An article in today's Wall Street Journal, The Case Against Corporate Social Responsibility, expands on some of what I said last week. Unfortunately, in an effort to soothe and persuade proponents of what was once called a "mixed economy," the article ends in confusion.
Aneel Karnani argues that private profits and public interests are sometimes compatible. When they are, corporate social responsibility is irrelevant. When they aren't, corporate social responsibility is ineffective. Either way, he says, corporate social responsibility delays development of better solutions.
Karnani claims that consumers are more likely to have choices when companies pursue profits. He points out that social responsibility adds cost: "Managers who sacrifice profit for the common good also are in effect imposing a tax on their shareholders..." Karnani suggests that by adding cost and inefficiency, government regulations may do more harm than good.
In the end, however, he suggests that industry should pursue government-defined goals through self-regulation, and concedes that when industry fails to police itself government should step in and impose regulations.
However, that's exactly where most statists say we are today. Namely, they claim that our biggest industries were built by robber barons, and that government was forced to act. Deregulation, they insist, brings back the injustices of the past.
Karnani should have taken a bolder position. A legitimate capitalist (i.e., someone not engaged in fraud) must serve genuine interests to be successful. To wit, the only way to grow a business is to deliver real value. Government regulation always reduces choices. Managers who sacrifice profit for the "common good" impose a tax on customers to the detriment of employees and investors. Government regulations should be used sparingly and only to prevent immediate harm (for example, polluting a source of drinking water).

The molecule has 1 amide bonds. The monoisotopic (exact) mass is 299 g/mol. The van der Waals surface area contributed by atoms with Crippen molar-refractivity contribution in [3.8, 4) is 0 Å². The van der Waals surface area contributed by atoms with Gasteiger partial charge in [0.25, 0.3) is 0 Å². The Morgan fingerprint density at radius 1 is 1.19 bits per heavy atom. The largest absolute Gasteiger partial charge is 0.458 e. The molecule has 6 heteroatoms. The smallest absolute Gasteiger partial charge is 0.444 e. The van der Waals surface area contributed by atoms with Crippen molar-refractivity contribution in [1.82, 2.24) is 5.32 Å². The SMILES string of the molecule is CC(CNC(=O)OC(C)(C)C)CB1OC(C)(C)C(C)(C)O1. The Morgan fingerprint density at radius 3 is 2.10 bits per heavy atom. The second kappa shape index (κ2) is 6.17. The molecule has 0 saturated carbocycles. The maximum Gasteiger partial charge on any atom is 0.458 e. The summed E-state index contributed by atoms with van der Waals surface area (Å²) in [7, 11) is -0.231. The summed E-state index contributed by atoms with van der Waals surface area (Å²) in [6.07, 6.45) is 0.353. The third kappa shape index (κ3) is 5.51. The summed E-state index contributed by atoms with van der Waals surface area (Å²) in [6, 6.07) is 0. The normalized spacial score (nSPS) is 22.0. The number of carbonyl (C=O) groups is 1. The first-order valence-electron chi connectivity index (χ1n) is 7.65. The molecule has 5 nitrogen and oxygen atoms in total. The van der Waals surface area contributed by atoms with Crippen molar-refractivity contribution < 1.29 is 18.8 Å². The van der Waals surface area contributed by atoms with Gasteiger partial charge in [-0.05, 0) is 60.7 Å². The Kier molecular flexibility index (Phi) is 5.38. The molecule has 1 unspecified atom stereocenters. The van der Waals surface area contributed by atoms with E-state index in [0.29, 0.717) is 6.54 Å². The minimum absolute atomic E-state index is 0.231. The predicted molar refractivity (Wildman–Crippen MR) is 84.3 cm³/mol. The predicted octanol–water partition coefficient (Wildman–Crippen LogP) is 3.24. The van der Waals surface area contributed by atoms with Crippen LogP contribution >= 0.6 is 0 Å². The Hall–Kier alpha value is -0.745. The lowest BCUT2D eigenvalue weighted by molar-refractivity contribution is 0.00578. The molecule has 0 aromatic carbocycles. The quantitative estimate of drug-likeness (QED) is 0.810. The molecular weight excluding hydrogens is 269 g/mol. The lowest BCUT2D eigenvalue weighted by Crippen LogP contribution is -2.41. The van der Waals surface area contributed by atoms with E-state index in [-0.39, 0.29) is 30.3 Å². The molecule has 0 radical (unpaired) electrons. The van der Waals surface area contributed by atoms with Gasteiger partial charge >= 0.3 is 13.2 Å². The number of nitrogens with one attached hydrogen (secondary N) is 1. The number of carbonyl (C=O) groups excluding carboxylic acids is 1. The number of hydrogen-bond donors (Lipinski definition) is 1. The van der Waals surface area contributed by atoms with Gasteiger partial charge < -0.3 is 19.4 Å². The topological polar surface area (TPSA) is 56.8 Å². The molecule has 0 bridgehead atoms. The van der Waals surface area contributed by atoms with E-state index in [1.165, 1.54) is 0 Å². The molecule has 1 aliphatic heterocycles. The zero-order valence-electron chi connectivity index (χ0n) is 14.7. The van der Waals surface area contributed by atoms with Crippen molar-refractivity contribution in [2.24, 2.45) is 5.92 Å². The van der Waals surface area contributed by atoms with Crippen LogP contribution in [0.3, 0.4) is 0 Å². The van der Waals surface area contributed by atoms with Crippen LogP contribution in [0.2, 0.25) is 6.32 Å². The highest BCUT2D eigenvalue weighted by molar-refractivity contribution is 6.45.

Karnani ignores the elephant in the living room. Who decides which goals are socially responsible? Who decides the best way to achieve those goals? We can appoint a blue ribbon committee, but who decides its members? There is no escaping the fact that corporate social responsibility is all about politics.
History shows that the best way to meet not-for-profit goals is through philanthropy and volunteerism. If you force people to drive electric cars, then we will end up with fewer cars. If you persuade them to drive electric cars, then more people will drive electric cars, and entrepreneurs will work on developing better electric cars.